One of McCahon’s constant themes is the difficulty of communication, of people mishearing or misunderstanding or deliberately betraying the sense of the words of Christ in particular. His own desire to communicate and the feeling he wasn’t being understood. He found the most vivid and overwhelming figure for this in the gospel of John in particular, because of Christ’s effort to make himself understood, and continually being frustrated…

Wystan Curnow (BTW an enthusiastic champion of Crow’s book) on the other hand has this to say:

Although he sought, even yearned, for simplicity and clarity in his paintings, qualities many of his reviewers and commentators have found or wanted to find in them, McCahon’s appetite for ambiguity and uncertainty, rejection of closure, is one he never relinquishes. He knows it is essential to the power of his work. He is as much compelled by the need to generate problems as to solve them. (‘Salvation Army Aesthetic: The Politics of Colin McCahon’s “Early Religious Paintings,”’ Reading Room #8, p.27)

I want to briefly draw out Curnow’s comments in particular, looking at five or six works in the show, because I’m fascinated by—despite the seriousness of McCahon’s life’s project—what (surprisingly) can be seen as mischievousness in his practice; the ‘appetite for ambiguity’ that Curnow refers to. It makes me wonder if McCahon is teasing; a bit sly; a bit of a scamp? Perhaps some sort of trickster?

McCahon’s Titirangi (1956-7) painting, an abstraction of bush and sky filtered through a showering cascade of tilted dark green and blue Malevich squares, on one level is about dappled light and bodily immersion, but in coordination with the related French Bay and Flounder Fishing, Night works it can also be imaginatively interpreted as being about an obsessive work ethic and an artist envisaging his future life’s work: a commitment to the production of hundreds of paintings. Maybe even a furtive wink at his own myth construction and growing reputation.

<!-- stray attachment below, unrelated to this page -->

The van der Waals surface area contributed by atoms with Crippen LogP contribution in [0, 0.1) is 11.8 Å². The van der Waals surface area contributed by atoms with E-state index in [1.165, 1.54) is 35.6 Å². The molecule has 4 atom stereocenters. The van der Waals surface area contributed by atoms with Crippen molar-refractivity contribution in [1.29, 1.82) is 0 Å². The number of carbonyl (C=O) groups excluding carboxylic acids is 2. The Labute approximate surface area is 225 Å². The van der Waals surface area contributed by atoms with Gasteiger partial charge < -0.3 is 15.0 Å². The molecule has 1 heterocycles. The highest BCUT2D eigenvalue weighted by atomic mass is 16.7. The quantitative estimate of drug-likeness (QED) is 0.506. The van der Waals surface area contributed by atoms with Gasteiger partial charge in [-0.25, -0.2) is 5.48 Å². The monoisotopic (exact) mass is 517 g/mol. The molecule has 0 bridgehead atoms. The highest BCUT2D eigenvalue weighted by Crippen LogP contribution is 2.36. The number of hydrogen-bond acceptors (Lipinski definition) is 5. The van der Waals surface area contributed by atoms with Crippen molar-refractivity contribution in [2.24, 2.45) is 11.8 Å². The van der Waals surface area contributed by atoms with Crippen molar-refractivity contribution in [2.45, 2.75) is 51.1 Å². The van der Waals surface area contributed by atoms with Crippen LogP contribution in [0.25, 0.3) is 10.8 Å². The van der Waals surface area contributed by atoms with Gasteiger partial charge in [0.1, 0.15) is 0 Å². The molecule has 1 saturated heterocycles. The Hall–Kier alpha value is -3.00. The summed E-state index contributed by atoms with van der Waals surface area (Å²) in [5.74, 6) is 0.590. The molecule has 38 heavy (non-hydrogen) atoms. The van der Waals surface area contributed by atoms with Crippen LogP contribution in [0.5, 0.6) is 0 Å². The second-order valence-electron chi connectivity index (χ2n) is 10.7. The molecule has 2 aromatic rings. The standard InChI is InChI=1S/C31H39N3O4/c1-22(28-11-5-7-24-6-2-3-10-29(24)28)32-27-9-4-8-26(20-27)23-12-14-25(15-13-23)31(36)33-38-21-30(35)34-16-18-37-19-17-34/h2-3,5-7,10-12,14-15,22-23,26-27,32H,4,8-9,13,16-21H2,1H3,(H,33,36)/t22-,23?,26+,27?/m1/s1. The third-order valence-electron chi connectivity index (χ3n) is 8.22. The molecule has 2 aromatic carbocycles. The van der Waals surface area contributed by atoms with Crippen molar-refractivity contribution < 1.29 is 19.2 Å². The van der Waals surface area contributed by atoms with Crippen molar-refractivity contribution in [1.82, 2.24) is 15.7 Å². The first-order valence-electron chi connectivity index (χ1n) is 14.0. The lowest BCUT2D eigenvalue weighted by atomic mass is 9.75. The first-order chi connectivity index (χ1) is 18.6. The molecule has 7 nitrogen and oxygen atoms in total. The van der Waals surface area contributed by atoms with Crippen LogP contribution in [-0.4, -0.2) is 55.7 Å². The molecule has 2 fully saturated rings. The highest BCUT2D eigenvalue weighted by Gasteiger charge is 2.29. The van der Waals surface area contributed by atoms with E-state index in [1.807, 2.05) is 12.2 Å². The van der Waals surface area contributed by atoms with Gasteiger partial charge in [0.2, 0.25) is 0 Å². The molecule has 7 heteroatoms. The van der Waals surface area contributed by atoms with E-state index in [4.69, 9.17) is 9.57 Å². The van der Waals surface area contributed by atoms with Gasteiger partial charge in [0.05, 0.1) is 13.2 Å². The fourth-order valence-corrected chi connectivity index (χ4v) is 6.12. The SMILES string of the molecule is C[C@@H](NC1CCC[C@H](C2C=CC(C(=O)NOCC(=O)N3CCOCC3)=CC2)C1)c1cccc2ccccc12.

Here I Give Thanks to Mondrian (1961) again has multiple layers and more than a hint of irony. He adores Mondrian for his innovative achievements but also resents the conceptual art historical obstacles his paintings present. The image could be a painting packed in a shallow rectangular box and tilting over. It also could sardonically mock Mondrian’s passionate dogma extolling vertical and horizontal compositional lines as spiritual symbols. It is a cluster of geometrically organised, turbulent, ambivalent feelings.

The Way of The Cross (1966) is a painting rarely seen—a work gifted by McCahon to a convent. It presents Christ’s walk to Calvary (with its traditional Roman Catholic fourteen stations) as a climb along a skyline of hill forms that rhythmically ascend and descend. What is surprising (shocking even) is the use—along the top edge and within the long painting—of the cross pattée shape, a form associated with the Nazi or Prussian Iron Cross. Most viewers will assume that that unfortunate link was not anticipated by McCahon, yet its presence may be intended to confront—to profoundly disturb. One can’t imagine McCahon being oblivious to its connotations, and if he did intend provocation it may be linked to the pacifist beliefs analysed by Curnow in his article. (ibid.13-27pp).